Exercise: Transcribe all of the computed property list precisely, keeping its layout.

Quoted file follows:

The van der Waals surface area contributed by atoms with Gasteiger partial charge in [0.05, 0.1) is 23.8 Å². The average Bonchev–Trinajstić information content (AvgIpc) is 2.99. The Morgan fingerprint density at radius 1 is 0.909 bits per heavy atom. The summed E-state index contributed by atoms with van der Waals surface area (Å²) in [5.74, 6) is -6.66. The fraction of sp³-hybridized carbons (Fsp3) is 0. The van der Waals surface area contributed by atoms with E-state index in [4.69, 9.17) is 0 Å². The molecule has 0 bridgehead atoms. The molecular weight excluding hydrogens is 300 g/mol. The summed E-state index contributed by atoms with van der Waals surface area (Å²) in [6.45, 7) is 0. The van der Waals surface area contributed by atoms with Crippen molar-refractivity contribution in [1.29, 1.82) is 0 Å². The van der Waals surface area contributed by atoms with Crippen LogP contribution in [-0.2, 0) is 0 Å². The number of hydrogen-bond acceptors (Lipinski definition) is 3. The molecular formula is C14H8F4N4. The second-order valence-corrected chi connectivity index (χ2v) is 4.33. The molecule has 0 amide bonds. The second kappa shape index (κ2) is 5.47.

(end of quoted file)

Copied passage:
The van der Waals surface area contributed by atoms with Gasteiger partial charge in [0.05, 0.1) is 23.8 Å². The average Bonchev–Trinajstić information content (AvgIpc) is 2.99. The Morgan fingerprint density at radius 1 is 0.909 bits per heavy atom. The summed E-state index contributed by atoms with van der Waals surface area (Å²) in [5.74, 6) is -6.66. The fraction of sp³-hybridized carbons (Fsp3) is 0. The van der Waals surface area contributed by atoms with E-state index in [4.69, 9.17) is 0 Å². The molecule has 0 bridgehead atoms. The molecular weight excluding hydrogens is 300 g/mol. The summed E-state index contributed by atoms with van der Waals surface area (Å²) in [6.45, 7) is 0. The van der Waals surface area contributed by atoms with Crippen molar-refractivity contribution in [1.29, 1.82) is 0 Å². The van der Waals surface area contributed by atoms with Crippen LogP contribution in [-0.2, 0) is 0 Å². The number of hydrogen-bond acceptors (Lipinski definition) is 3. The molecular formula is C14H8F4N4. The second-order valence-corrected chi connectivity index (χ2v) is 4.33. The molecule has 0 amide bonds. The second kappa shape index (κ2) is 5.47.